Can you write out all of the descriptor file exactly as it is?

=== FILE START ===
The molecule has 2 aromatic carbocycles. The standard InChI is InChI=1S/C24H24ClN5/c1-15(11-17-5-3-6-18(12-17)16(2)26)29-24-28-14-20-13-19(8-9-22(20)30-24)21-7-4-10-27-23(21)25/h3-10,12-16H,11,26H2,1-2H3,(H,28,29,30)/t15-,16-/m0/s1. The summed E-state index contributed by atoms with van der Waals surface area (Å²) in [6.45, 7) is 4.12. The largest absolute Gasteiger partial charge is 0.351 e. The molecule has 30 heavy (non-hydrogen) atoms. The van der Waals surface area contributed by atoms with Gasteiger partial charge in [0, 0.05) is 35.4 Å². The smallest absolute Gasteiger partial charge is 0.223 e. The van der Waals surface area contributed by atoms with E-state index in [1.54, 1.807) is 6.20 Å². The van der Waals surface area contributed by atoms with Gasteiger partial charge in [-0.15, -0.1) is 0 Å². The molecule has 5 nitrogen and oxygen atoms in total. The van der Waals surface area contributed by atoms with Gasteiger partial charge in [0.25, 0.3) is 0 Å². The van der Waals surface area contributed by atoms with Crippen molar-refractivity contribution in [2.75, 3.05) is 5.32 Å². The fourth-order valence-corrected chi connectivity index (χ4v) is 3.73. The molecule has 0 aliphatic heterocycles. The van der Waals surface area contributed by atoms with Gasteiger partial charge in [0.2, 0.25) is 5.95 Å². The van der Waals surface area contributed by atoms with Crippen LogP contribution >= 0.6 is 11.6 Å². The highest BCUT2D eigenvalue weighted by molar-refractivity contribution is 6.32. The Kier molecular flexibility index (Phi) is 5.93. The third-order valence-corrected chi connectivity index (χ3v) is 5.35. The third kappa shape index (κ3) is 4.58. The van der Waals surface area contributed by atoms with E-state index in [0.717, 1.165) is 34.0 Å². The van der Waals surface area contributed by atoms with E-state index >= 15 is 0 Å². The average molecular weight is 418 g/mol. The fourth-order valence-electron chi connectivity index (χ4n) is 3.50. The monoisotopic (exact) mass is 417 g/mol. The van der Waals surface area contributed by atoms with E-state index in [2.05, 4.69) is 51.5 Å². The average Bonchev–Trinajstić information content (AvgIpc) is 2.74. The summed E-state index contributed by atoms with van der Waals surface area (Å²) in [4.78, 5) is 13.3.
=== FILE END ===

The molecule has 2 aromatic carbocycles. The standard InChI is InChI=1S/C24H24ClN5/c1-15(11-17-5-3-6-18(12-17)16(2)26)29-24-28-14-20-13-19(8-9-22(20)30-24)21-7-4-10-27-23(21)25/h3-10,12-16H,11,26H2,1-2H3,(H,28,29,30)/t15-,16-/m0/s1. The summed E-state index contributed by atoms with van der Waals surface area (Å²) in [6.45, 7) is 4.12. The largest absolute Gasteiger partial charge is 0.351 e. The molecule has 30 heavy (non-hydrogen) atoms. The van der Waals surface area contributed by atoms with Gasteiger partial charge in [0, 0.05) is 35.4 Å². The smallest absolute Gasteiger partial charge is 0.223 e. The van der Waals surface area contributed by atoms with E-state index in [1.54, 1.807) is 6.20 Å². The van der Waals surface area contributed by atoms with Gasteiger partial charge in [-0.15, -0.1) is 0 Å². The molecule has 5 nitrogen and oxygen atoms in total. The van der Waals surface area contributed by atoms with Gasteiger partial charge in [0.25, 0.3) is 0 Å². The van der Waals surface area contributed by atoms with Crippen molar-refractivity contribution in [2.75, 3.05) is 5.32 Å². The fourth-order valence-corrected chi connectivity index (χ4v) is 3.73. The molecule has 0 aliphatic heterocycles. The van der Waals surface area contributed by atoms with Gasteiger partial charge in [0.2, 0.25) is 5.95 Å². The van der Waals surface area contributed by atoms with Crippen LogP contribution >= 0.6 is 11.6 Å². The highest BCUT2D eigenvalue weighted by molar-refractivity contribution is 6.32. The Kier molecular flexibility index (Phi) is 5.93. The third-order valence-corrected chi connectivity index (χ3v) is 5.35. The third kappa shape index (κ3) is 4.58. The van der Waals surface area contributed by atoms with E-state index in [0.717, 1.165) is 34.0 Å². The van der Waals surface area contributed by atoms with E-state index >= 15 is 0 Å². The average molecular weight is 418 g/mol. The fourth-order valence-electron chi connectivity index (χ4n) is 3.50. The monoisotopic (exact) mass is 417 g/mol. The van der Waals surface area contributed by atoms with E-state index in [2.05, 4.69) is 51.5 Å². The average Bonchev–Trinajstić information content (AvgIpc) is 2.74. The summed E-state index contributed by atoms with van der Waals surface area (Å²) in [4.78, 5) is 13.3.